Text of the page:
How do you draw something you have never seen before?  Someone could tell you what it looks like.  But what if no one has ever seen it before?  What if people only know how it acts and that's all they can tell you?  It's as if someone had never seen an elephant before but they knew it had a long and strong nose because the tops of the trees were broken and it had big feet because of the prints in the mud.  Such is the case with atoms, the building blocks of Earth.  Atoms are so small we cannot even see them with a microscope.  All scientists can do is run experiments with different materials and see how they react.  Then they make guesses as to what the atom looks like.  For all of their guesses, the following is the best we could come up with.  So take out your pencil and . . . get ready to draw an atom.


(Note: There are lots of different things to learn about atoms, but today we are just going to try and figure out what they look like.)


There are a few ideas of what an atom looks like, but the easiest to picture is the one that looks like our solar system.  Let's face it, everything, even the smallest building block, has to have a middle, right?  The nucleus is the middle of the atom.  You can think of it like the sun in our galaxy.  It is made up of two different parts that hold each other together, but we are not know sure how that works yet.  Only the best scientists will tell you they do not know something.  In fact, some of them try to be wrong at least six times before breakfast.  Do not start drawing just yet.  I need to tell you what makes up the middle first. 

The nucleus of an atom is huge compared to the electrons like our sun is huge compared to the planets.
Illustration by the International Astronomical Union


The sun is not just made of sun stuff, and the nucleus is not just a nucleus.  We can get even smaller than that.  Think of a group of two kinds of small dots inside this middle.  The first are protons, one of the parts that make up the nucleus.  Some atoms have more of them and some atoms have only one.  All of these look the same, so you will not need to draw something different for each one.  Wait, we are talking about one of the smallest things we know, so how small are these parts?  If an atom, which you cannot see, were the size of a football stadium, a proton would be smaller than a marble.  So make the lightest touch you can with the tip of your pencil right in the middle of your picture.  Tap, tap, tap.  Do this a few times.


Neutrons are the other part that makes up a nucleus.  They are just as small as protons.  Each of them are also all the same.  We believe that they are there to help keep everything together.  Most of the time there are just as many neutrons as there are protons.  You might want to get a different colored pencil out for these.  Put them next to and around your first dots.  Remember . . . light taps, tiny dots.  Great.  You have got your nucleus.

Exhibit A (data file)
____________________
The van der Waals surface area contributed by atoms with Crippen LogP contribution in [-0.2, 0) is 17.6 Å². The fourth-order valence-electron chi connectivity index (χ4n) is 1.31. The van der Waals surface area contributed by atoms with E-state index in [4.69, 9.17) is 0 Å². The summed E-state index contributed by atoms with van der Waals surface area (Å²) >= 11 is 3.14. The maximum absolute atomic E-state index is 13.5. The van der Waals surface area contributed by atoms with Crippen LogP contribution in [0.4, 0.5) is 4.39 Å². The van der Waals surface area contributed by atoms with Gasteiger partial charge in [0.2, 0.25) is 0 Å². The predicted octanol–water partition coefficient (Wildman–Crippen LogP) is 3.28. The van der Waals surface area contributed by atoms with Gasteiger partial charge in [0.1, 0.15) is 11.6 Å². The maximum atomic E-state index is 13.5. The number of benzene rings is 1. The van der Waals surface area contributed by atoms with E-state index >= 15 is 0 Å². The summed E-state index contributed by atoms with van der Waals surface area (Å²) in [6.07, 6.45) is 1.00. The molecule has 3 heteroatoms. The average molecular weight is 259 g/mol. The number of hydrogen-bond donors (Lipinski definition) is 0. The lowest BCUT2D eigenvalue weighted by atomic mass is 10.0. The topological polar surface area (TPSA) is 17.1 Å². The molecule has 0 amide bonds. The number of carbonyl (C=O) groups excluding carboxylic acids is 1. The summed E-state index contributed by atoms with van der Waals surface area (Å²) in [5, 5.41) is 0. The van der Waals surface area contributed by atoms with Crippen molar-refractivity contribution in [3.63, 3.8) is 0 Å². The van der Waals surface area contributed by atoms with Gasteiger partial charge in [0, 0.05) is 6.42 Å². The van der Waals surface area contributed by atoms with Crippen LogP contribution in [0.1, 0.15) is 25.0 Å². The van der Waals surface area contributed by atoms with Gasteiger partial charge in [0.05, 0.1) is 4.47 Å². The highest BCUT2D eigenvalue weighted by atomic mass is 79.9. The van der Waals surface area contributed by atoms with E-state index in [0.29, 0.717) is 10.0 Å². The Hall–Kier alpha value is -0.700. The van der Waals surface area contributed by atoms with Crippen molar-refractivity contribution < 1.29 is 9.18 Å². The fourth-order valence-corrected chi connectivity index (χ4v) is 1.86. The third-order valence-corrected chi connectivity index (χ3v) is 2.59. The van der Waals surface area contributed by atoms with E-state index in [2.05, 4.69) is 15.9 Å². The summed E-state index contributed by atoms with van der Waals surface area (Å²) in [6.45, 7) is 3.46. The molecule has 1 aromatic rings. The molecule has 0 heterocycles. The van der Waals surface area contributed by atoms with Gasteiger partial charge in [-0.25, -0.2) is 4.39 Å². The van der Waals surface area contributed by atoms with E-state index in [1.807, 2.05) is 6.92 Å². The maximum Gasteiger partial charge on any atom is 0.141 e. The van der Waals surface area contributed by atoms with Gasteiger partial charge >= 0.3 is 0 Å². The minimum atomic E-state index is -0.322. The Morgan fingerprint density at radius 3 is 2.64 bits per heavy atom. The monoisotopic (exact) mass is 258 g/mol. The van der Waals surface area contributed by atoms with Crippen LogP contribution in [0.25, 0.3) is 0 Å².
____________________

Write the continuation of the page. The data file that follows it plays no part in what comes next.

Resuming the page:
Protons and neutrons could look like this star cluster with a lot fewer stars.


Now we can leave the center part of our atom behind.  Let's look at the space around the outside.  Electrons are tiny parts that move around the nucleus and can move from atom to atom as electricity.  Because they are what make up electricity, they move around a lot.  Just as the sun pulls in the Earth, the middle of the atom pulls in the electrons and keeps them moving around it.  You get to decide how these little things move around your picture.  What color are you going to use?  You might want to make it a fast color. 

Electrons moving around the nucleus of an atom may look like this,


It is not easy to draw something you have never seen before.  But that is often the job of a scientist.  We know some things about atoms.  We know that they have a nucleus, a middle, which is made up of neutrons and protons and that these are about the same size.  We also know that it has electrons, or pieces of electricity, moving around it.  So . . . what did you draw?  Does it look like our galaxy?  Does it look silly?  Trust me, it's no more silly than what others have dreamed up.  And who knows?  Your picture could be right.



References:

School For Champions.  "Structure of the Atom"  School For Champions, 2007.  <http://www.school-for-champions.com/science/atom.htm>

Science For Kids.  "Protons"  Science For Kids, 2012.  <http://scienceforkids.kidipede.com/chemistry/atoms/proton.htm>

Science For Kids. "Neutrons" Science For Kids, 2012.  <http://scienceforkids.kidipede.com/chemistry/atoms/neutron.htm>

Science For Kids.  "Electrons"  Science For Kids, 2012.  <http://scienceforkids.kidipede.com/chemistry/atoms/electron.htm>

Ducksters.  "The Atom"  Science For Kids, 2009.  <http://www.ducksters.com/science/the_atom.php>